Wednesday, September 9, 2015

Wild by Cheryl Strayed

"Fear, to a great extent, is born of a story we tell ourselves, and so I chose to tell myself a different story from the one women are told. I decided I was safe. I was strong. I was brave...I simply did not let myself become afraid." 

I first heard of Wild, Cheryl Strayed, and Dear Sugar from an article on Jezebel Did Vogue Photoshop Sugar From Dear Sugar? (For the record, she was legitimately pissed about it: "I was furious. I didn't get to see the picture until the magazine was on the stands. I was grateful that they ran an excerpt of my book, but I was so incredibly disappointed by what they did to the photograph of me...frankly, I thought these would be the prettiest pictures ever taken of me. But what they did with Photoshop obliterated that.")

I didn't know who Cheryl Strayed was, I was not a Dear Sugar reader, and I had never heard of the Pacific Crest Trail, but in 2012 I was just outdoorsy enough to be very annoyed by Vogue's photoshoot. I thought "Hm, I should read that" and then it went on Oprah's List which I actually like fine but pretend to be annoyed by and then it was turned into a movie and I totally watch movies that were books but also pretend to be annoyed by them. So I'm reading this book 3 years late. 

Because it was on Oprah's list and turned into a movie, I assume most people know the basic premise. Cheryl grew up on a crunchy farm, was a high school cheerleader, and lost her mom at age 22. Her life fell apart with everything from a mundane divorce to a heroin addiction. She decided to hike the PCT as a way to figure her life out.

The outdoorsy part of me loved the trail stories. The feminist part of me loved the fact that she was doing it alone when many women are afraid to adventure alone. The nosy part of me that loves memoirs loved that it covers her whole life, not just the trail. Cheryl is a perfect example of one of my favorite quotes: by virtue of being human we are wonderfully imperfect and flawed. She sucks sometimes, but she's honest about it, and it makes for a very moving and satisfying story. Like most women, I have a complicated relationship with my mom, and page 151 made me cry and call my mom for a chat.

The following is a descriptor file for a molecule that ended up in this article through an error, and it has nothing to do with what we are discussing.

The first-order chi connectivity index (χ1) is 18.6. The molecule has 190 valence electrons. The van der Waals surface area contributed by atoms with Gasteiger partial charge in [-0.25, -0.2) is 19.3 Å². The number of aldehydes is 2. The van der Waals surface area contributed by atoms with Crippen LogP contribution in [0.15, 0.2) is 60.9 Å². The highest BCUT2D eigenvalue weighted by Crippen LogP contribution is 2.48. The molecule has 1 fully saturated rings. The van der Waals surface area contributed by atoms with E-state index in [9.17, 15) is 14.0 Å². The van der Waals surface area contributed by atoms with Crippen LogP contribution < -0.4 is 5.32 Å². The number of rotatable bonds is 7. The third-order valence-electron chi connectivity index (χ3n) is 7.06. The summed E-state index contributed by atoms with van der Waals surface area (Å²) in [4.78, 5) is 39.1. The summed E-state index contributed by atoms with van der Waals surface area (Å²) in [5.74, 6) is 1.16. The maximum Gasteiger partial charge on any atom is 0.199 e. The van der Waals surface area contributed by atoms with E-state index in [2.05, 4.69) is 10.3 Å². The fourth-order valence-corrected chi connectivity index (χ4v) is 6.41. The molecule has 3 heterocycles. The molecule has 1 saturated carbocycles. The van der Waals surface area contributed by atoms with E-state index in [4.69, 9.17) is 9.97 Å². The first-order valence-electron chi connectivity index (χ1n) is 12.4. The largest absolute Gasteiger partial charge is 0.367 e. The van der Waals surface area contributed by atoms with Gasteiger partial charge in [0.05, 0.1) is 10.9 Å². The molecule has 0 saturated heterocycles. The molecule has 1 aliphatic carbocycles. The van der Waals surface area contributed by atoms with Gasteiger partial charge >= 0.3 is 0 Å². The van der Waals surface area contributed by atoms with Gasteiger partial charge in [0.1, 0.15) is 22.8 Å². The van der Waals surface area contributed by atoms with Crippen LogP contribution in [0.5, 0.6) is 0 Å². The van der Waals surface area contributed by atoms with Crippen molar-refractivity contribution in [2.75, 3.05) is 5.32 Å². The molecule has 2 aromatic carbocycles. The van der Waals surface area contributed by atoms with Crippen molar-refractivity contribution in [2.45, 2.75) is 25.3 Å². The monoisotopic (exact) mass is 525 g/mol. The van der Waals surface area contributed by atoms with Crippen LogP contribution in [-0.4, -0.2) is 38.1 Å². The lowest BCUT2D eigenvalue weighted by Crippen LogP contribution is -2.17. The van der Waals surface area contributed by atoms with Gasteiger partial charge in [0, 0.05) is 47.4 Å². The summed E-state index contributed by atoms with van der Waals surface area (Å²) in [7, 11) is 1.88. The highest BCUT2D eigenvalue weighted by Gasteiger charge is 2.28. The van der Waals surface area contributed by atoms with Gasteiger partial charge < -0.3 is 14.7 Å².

One of the worst things about losing my mother at the age I did was how very much there was to regret. Small things that stung now: all the times I'd scorned her kindness by rolling my eyes or physically recoiled in response to her touch; the time I'd said, 'Aren't you amazed to see how much more sophisticated than I am at twenty-one than you were?' The thought of my youthful lack of humility made me nauseous now. I had been an arrogant asshole and, in the midst of that, my mother died. Yes, Id' been a loving daughter, and yes, I'd been there fore her when it mattered, but I could have been better.

Saturday, September 5, 2015

Alex by Pierre Lemaitre

Alex is not a book to quote from, not a book to analyze, not a book to summarize. It's a book that some people will love and a lot of people will really dislike. I first heard about it two years ago from the podcast Books on the Nightstand, and the description of it was enough to keep it on my mind for the two years it took me to track it down. 

It starts like a horribly boring cliche. Pretty girl kidnapped, stripped down, shoved into a crate by a man. Detective who doesn't want to take the case since his own wife was kidnapped and murdered. His old team gets back together - can he save her? If he does will he forgive himself for not saving his wife? It's almost laughable...until the plot takes some turns that are really not funny. The novel is clever, exciting, and surprising - which is really difficult to do in this genre.

It has a lot of graphic violence, some of it sexual in nature. For readers who enjoy books like The Girl with the Dragon Tattoo, I would absolutely recommend it. Be aware that there is a note in the back explaining the French legal/police system and a glossary of French terms. I didn't realize this until the end which made for some confusion. Lemaitre has continued to write novels about the detective and he has the same translator working on them. Irene is already out and next on my list - hopefully Sacrifices will come out in English soon.